As French writes quoting Rahul Gandhi “There are three-four ways of entering politics,” he said frankly to a gathering of students in Madhya Pradesh. “First, if one has money and power. Second, through family connections. I am an example of that. Third, if one knows somebody in politics. And fourth, by working hard for the people.” Unlike many of the other young hereditary MPs, he did not pretend otherwise. “Main apne pita, nani aur pardada ke bina us jagah par nahin pahunch sakta tha jahan main aaj hoon(Without my father, grandmother and great-grandfather, I could never have been in the place that I am now.)” This can be aptly titled the Rahul Gandhi syndrome.
Rahul Gandhi wants to set this right within the Congress and is thus trying to build an internal democratic structure within the Youth Congress and the National Students Union of India. As Aarthi Ramachandran writes in Decoding Rahul Gandhi “The Youth Congress decided it was ready to hold its first internal elections in mid-2008. The process was handled by an independent NGO, Foundation for Advanced Management of Elections (FAME), started by former election commissioners K J Rao, James Lyndogh N Gopalswami and T S Krishnamurthy.”
The first such election was held in Punjab. And what was the result? “Not everything went according to plan. Though Rahul himself camped in Amritsar to make sure the election lived up to the expectations of being the first free and fair one, the old Congress reared its head through the process. Ravneet Singh ‘Bittu’, the grandson of former Congress Chief minister, Beant Singh, became the first elected Punjab Youth Congress president. He had the backing of the former chief minister of Punjab, Captain Amrinder Singh. This raised questions about whether the elections had indeed ushered in internal democracy,” writes Ramachandran. Bittu when he was elected was 33.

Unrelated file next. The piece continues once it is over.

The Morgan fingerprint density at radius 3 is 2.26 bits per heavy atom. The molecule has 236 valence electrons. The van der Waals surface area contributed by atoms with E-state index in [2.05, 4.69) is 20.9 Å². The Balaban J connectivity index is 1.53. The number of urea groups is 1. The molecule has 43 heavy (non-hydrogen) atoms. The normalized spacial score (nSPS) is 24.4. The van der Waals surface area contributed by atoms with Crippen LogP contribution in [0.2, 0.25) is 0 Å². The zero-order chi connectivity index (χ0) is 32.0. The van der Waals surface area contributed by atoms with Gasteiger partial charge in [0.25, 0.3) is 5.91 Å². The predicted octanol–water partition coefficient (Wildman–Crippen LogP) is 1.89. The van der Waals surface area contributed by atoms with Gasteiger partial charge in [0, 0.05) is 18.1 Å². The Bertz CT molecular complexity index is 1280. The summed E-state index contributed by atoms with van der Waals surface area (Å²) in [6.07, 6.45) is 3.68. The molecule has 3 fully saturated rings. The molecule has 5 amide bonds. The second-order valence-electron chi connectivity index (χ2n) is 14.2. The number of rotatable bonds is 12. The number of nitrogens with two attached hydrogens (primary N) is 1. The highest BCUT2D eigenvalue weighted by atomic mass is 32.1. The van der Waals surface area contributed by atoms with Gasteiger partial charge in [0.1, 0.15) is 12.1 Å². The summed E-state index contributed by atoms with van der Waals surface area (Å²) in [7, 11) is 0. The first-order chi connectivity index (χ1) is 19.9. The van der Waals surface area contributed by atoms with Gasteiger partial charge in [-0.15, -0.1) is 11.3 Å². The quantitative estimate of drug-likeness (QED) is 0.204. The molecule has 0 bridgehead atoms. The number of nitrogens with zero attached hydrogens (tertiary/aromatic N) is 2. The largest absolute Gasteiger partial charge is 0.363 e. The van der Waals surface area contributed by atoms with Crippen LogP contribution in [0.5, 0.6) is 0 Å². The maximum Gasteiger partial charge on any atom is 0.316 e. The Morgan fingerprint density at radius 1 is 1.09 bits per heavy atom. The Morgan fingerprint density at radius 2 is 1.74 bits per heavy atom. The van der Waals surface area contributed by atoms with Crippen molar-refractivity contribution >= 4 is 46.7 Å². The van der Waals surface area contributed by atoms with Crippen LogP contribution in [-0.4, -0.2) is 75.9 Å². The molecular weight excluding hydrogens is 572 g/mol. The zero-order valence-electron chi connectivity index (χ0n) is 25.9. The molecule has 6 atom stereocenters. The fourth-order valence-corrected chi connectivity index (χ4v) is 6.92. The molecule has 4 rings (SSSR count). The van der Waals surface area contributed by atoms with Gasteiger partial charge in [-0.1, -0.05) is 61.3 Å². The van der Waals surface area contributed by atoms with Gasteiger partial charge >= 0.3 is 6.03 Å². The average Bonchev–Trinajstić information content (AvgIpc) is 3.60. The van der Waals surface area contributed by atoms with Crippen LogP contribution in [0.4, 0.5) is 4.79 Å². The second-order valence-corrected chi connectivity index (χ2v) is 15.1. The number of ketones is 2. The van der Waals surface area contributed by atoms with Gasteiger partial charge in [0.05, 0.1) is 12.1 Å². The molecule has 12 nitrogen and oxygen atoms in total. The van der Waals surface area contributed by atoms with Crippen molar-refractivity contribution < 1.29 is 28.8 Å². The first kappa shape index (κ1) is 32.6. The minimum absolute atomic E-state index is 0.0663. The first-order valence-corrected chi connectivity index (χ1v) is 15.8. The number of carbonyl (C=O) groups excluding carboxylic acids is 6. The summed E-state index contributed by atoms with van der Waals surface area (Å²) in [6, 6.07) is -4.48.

This is a worrying trend. And even plays out in the context of elected women MPs in the Congress Party. As French writes “The Congress presently had 208 MPs, of whom 23 were women. This was the same as average, 11 per cent. So far so low; now comes the difference: 19 out of the 23 Congress women MPs were hereditary (and of these, four were hyperhereditary). This left only four Congress women MPs who appeared to have reached Parliament on their own merit: Meenakshi Natarajan, Annu Tandon, and two other stalwarts. Who were they? Dr Girija Vyas, the president of the National Commission for Women, and Chandresh Kumari Katoch, who turned out to be hereditary by another measure, being the daughter of Hanwant Singh, the maharaja of Jodhpur.”
Entry into politics in India has become like a family owned business where the sons(and now daughters) are destined to takeover irrespective of the fact whether they have the aptitude for the job or not. French puts it best when he says “If the trend continued, it was possible that most members of the Indian Parliament would be there by heredity alone, and the nation would be back to where it had started before the freedom struggle, with rule by a hereditary monarch and assorted Indian princelings.”
The article originally appeared on www.firstpost.com on October 29,2012. http://www.firstpost.com/politics/every-young-minister-in-new-look-upa-govt-is-a-dynast-506497.html#disqus_thread
(Vivek Kaul is a writer. He can be reached at [email protected])

Babalog prophecy: Why Akhilesh won’t ever transcend Mulayam

Vivek Kaul

Scandinavian crime writers have been fairly popular over the last few years. The likes of Henning Mankell and Stieg Larsson have taken the world by storm. The latest Scandinavian sensation is Jo Nesbo, who has been writing a series of novels featuring a very “disturbed” Oslo police detective, Inspector Harry Hole.